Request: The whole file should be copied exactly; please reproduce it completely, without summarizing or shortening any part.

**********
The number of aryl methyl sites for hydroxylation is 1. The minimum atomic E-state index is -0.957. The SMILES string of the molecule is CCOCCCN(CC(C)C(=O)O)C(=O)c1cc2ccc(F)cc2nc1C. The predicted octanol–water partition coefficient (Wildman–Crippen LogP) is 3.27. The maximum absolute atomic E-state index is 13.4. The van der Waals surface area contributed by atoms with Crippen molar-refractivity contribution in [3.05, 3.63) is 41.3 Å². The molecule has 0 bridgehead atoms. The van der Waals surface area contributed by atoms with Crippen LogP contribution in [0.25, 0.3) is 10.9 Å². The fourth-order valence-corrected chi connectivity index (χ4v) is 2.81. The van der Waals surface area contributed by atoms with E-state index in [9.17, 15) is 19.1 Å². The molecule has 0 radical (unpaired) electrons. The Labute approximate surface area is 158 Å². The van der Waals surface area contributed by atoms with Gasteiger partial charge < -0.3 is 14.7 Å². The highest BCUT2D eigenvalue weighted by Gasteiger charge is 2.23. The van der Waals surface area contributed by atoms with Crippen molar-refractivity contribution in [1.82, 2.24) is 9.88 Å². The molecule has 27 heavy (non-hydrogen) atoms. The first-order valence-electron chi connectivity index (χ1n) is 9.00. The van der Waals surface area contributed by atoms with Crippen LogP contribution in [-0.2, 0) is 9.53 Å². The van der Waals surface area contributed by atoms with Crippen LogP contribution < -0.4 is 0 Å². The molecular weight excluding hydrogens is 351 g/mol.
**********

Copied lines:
The number of aryl methyl sites for hydroxylation is 1. The minimum atomic E-state index is -0.957. The SMILES string of the molecule is CCOCCCN(CC(C)C(=O)O)C(=O)c1cc2ccc(F)cc2nc1C. The predicted octanol–water partition coefficient (Wildman–Crippen LogP) is 3.27. The maximum absolute atomic E-state index is 13.4. The van der Waals surface area contributed by atoms with Crippen molar-refractivity contribution in [3.05, 3.63) is 41.3 Å². The molecule has 0 bridgehead atoms. The van der Waals surface area contributed by atoms with Crippen LogP contribution in [0.25, 0.3) is 10.9 Å². The fourth-order valence-corrected chi connectivity index (χ4v) is 2.81. The van der Waals surface area contributed by atoms with E-state index in [9.17, 15) is 19.1 Å². The molecule has 0 radical (unpaired) electrons. The Labute approximate surface area is 158 Å². The van der Waals surface area contributed by atoms with Gasteiger partial charge < -0.3 is 14.7 Å². The highest BCUT2D eigenvalue weighted by Gasteiger charge is 2.23. The van der Waals surface area contributed by atoms with Crippen molar-refractivity contribution in [1.82, 2.24) is 9.88 Å². The molecule has 27 heavy (non-hydrogen) atoms. The first-order valence-electron chi connectivity index (χ1n) is 9.00. The van der Waals surface area contributed by atoms with Crippen LogP contribution in [-0.2, 0) is 9.53 Å². The van der Waals surface area contributed by atoms with Crippen LogP contribution < -0.4 is 0 Å². The molecular weight excluding hydrogens is 351 g/mol.